7. It should be a delicious chocolate gateau but Emma. makes heavy weather of Austen’s charmer, delivering a tonally uneven, mostly airless affair. Amy Heckerling’s Clueless — Emma in the Valley — remains the big screen benchmark.
    • 47 Metascore
    • 40 Critic Score
    An on-form Jim Carrey can’t stop Sonic’s live-action debut from feeling like a missed opportunity. If the teased sequels do materialise, here’s hoping the storytelling levels up.
  8. It’s messy, with a middle section that sags, but Birds Of Prey has vibrancy, anarchy and balls to spare. Harley and Joker are dead. Long live Harley Quinn.
    • 96 Metascore
    • 100 Critic Score
    A miracle of a film. It feels like Bong Joon-ho’s already extraordinary career has been building to this: a riotous social satire that’s as gloriously entertaining as it is deeply sardonic.
    • 65 Metascore
    • 60 Critic Score
    Although certainly an insightful study of the pop star’s populated psyche, Miss Americana is more of a mid-album track than an anthem. What could be raw and rowdy instead feels like an entertaining but tapered means of rebranding.
  9. Eddie Murphy’s Dr. Dolittle generated four sequels. On this showing, Downey Jr’s will be a standalone, an uncynical but mostly lacklustre kids’ flick that doesn’t find its voice, animal or otherwise.
  10. Lively’s steely heroine and a propulsive plot ensure you’re never bored, but this is a generic thriller from a simpler time, bulked up by a single strong performance.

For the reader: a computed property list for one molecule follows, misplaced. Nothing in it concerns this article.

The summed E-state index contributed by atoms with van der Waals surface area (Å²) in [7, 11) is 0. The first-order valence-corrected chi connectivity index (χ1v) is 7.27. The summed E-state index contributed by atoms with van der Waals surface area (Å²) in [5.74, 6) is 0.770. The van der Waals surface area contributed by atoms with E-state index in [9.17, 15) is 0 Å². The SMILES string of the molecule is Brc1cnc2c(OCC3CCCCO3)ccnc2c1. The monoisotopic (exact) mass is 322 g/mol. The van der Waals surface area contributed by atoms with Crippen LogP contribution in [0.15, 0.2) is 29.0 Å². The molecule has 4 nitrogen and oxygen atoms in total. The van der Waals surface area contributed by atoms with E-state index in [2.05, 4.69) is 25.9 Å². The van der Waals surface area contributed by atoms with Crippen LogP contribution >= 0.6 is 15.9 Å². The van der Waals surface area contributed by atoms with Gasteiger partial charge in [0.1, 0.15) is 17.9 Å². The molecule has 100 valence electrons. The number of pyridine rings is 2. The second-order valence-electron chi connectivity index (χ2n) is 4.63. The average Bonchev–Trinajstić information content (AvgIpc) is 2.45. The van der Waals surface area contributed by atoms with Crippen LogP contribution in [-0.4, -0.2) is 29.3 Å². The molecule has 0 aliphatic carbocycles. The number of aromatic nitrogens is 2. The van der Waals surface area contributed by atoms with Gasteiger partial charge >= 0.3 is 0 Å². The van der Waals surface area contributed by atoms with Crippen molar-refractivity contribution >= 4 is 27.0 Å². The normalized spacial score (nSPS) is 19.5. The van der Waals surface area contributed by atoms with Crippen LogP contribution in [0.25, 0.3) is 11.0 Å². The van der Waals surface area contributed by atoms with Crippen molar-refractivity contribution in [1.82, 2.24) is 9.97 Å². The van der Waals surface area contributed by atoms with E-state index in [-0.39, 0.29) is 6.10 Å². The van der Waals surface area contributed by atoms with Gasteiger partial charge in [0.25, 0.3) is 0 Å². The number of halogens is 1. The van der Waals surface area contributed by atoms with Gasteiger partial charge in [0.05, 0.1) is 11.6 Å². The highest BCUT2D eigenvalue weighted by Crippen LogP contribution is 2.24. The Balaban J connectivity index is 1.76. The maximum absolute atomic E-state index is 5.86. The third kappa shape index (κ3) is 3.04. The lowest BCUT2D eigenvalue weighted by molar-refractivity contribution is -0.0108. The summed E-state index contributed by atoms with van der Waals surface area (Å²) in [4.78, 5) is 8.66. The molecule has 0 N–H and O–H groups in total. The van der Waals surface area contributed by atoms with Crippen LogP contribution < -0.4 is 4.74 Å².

11. Neither a splendid phoenix from the ashes nor a complete failure, The Man Who Killed Don Quixote is erratic, occasionally inspired, occasionally dull, but shot through with a grandiose sense of ambition. Plus, Driver and Pryce add some magic along the way.
  12. It could easily be twee twaddle, but A Beautiful Day In The Neighborhood is a nuanced, formally playful delight, a perfectly pitched and played ode to goodness. All hail Marielle Heller.
  13. More engrossing than both "Sully" and "The 15:17 To Paris," Richard Jewell is enlivened by Paul Walter Hauser’s breakout performance yet undone by a lack of subtlety and real dramatic wallop. Solid, dependable, very late period Eastwood.
    • 83 Metascore
    • 100 Critic Score
    Conjuring menace and mystery from solitude and seagulls, The Lighthouse is a folk tale, a black comedy, a horror, a mystery, a (platonic?) romance — and something more still, something unspeakable. Something like a masterpiece, perhaps.
  14. Unpacking classic fiction that has already been adapted a few times, once to critical acclaim, is no easy task. Yet while it’s not completely up to the challenge, The Turning at least offers up enough moody chills and a lead in Mackenzie Davis it’s not hard to root for as the craziness builds.
    • 41 Metascore
    • 60 Critic Score
    A generic but competent reboot-quel enlivened by good performances across the board and some stylish direction. No grudges need be held here, but maybe it’s time to put this franchise to bed.
    • 75 Metascore
    • 80 Critic Score
    A breezy, brilliant treat. Iannucci may have softened the bite of his comedy but replaces it with something remarkably optimistic and buoyant, telling a story as joyously relevant as it was a century-and-a-half ago.
  15. Not so much bad Bad Boys, more good Bad Boys. And not so-bad-it’s-good Bad Boys either. Instead, this is comfortably the best entry in the series to date. Which isn’t bad.